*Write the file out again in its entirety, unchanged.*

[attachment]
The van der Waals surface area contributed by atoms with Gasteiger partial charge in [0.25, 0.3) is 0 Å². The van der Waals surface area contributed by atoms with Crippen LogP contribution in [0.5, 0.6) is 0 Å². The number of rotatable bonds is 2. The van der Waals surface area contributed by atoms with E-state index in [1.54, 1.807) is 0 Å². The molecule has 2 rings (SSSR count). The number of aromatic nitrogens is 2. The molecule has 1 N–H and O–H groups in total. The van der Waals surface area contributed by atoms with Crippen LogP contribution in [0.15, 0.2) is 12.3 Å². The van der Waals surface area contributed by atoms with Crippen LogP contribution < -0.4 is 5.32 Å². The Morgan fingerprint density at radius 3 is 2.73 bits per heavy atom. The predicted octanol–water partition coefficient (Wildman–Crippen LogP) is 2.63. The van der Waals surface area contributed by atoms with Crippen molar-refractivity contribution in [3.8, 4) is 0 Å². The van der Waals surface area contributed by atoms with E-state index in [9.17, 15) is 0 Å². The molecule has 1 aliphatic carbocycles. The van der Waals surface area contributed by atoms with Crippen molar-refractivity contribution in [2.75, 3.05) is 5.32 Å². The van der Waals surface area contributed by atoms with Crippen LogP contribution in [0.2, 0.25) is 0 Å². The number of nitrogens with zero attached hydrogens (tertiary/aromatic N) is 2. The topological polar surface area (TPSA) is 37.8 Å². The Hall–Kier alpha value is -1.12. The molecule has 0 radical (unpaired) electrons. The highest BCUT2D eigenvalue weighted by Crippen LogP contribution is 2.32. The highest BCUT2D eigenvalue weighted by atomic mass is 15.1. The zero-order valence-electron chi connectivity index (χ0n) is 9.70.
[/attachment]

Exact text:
The van der Waals surface area contributed by atoms with Gasteiger partial charge in [0.25, 0.3) is 0 Å². The van der Waals surface area contributed by atoms with Crippen LogP contribution in [0.5, 0.6) is 0 Å². The number of rotatable bonds is 2. The van der Waals surface area contributed by atoms with E-state index in [1.54, 1.807) is 0 Å². The molecule has 2 rings (SSSR count). The number of aromatic nitrogens is 2. The molecule has 1 N–H and O–H groups in total. The van der Waals surface area contributed by atoms with Crippen LogP contribution in [0.15, 0.2) is 12.3 Å². The van der Waals surface area contributed by atoms with Crippen LogP contribution < -0.4 is 5.32 Å². The Morgan fingerprint density at radius 3 is 2.73 bits per heavy atom. The predicted octanol–water partition coefficient (Wildman–Crippen LogP) is 2.63. The van der Waals surface area contributed by atoms with Crippen molar-refractivity contribution in [3.8, 4) is 0 Å². The van der Waals surface area contributed by atoms with E-state index in [9.17, 15) is 0 Å². The molecule has 1 aliphatic carbocycles. The van der Waals surface area contributed by atoms with Crippen molar-refractivity contribution in [2.75, 3.05) is 5.32 Å². The van der Waals surface area contributed by atoms with Crippen LogP contribution in [0.2, 0.25) is 0 Å². The number of nitrogens with zero attached hydrogens (tertiary/aromatic N) is 2. The topological polar surface area (TPSA) is 37.8 Å². The Hall–Kier alpha value is -1.12. The molecule has 0 radical (unpaired) electrons. The highest BCUT2D eigenvalue weighted by Crippen LogP contribution is 2.32. The highest BCUT2D eigenvalue weighted by atomic mass is 15.1. The zero-order valence-electron chi connectivity index (χ0n) is 9.70.